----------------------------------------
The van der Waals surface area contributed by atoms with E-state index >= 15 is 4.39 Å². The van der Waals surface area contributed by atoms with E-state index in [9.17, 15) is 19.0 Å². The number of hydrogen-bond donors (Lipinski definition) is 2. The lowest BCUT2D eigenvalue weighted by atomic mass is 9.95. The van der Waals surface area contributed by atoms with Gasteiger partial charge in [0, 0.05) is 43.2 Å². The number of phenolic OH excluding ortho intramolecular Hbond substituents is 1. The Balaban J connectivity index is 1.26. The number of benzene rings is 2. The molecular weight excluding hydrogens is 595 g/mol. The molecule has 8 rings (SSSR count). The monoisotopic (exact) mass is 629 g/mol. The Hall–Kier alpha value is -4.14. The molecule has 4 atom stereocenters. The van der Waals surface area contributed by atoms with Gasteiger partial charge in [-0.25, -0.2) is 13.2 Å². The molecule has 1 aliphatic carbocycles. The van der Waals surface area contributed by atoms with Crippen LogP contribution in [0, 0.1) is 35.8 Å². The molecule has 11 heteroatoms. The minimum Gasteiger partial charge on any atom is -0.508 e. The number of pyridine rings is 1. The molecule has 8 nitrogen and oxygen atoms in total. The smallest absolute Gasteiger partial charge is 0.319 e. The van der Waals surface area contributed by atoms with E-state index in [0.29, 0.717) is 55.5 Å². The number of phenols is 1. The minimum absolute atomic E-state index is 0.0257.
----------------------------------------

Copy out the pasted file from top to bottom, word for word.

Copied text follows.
The van der Waals surface area contributed by atoms with E-state index >= 15 is 4.39 Å². The van der Waals surface area contributed by atoms with E-state index in [9.17, 15) is 19.0 Å². The number of hydrogen-bond donors (Lipinski definition) is 2. The lowest BCUT2D eigenvalue weighted by atomic mass is 9.95. The van der Waals surface area contributed by atoms with Gasteiger partial charge in [0, 0.05) is 43.2 Å². The number of phenolic OH excluding ortho intramolecular Hbond substituents is 1. The Balaban J connectivity index is 1.26. The number of benzene rings is 2. The molecular weight excluding hydrogens is 595 g/mol. The molecule has 8 rings (SSSR count). The monoisotopic (exact) mass is 629 g/mol. The Hall–Kier alpha value is -4.14. The molecule has 4 atom stereocenters. The van der Waals surface area contributed by atoms with Gasteiger partial charge in [-0.25, -0.2) is 13.2 Å². The molecule has 1 aliphatic carbocycles. The van der Waals surface area contributed by atoms with Crippen LogP contribution in [0, 0.1) is 35.8 Å². The molecule has 11 heteroatoms. The minimum Gasteiger partial charge on any atom is -0.508 e. The number of pyridine rings is 1. The molecule has 8 nitrogen and oxygen atoms in total. The smallest absolute Gasteiger partial charge is 0.319 e. The van der Waals surface area contributed by atoms with E-state index in [0.29, 0.717) is 55.5 Å². The number of phenols is 1. The minimum absolute atomic E-state index is 0.0257.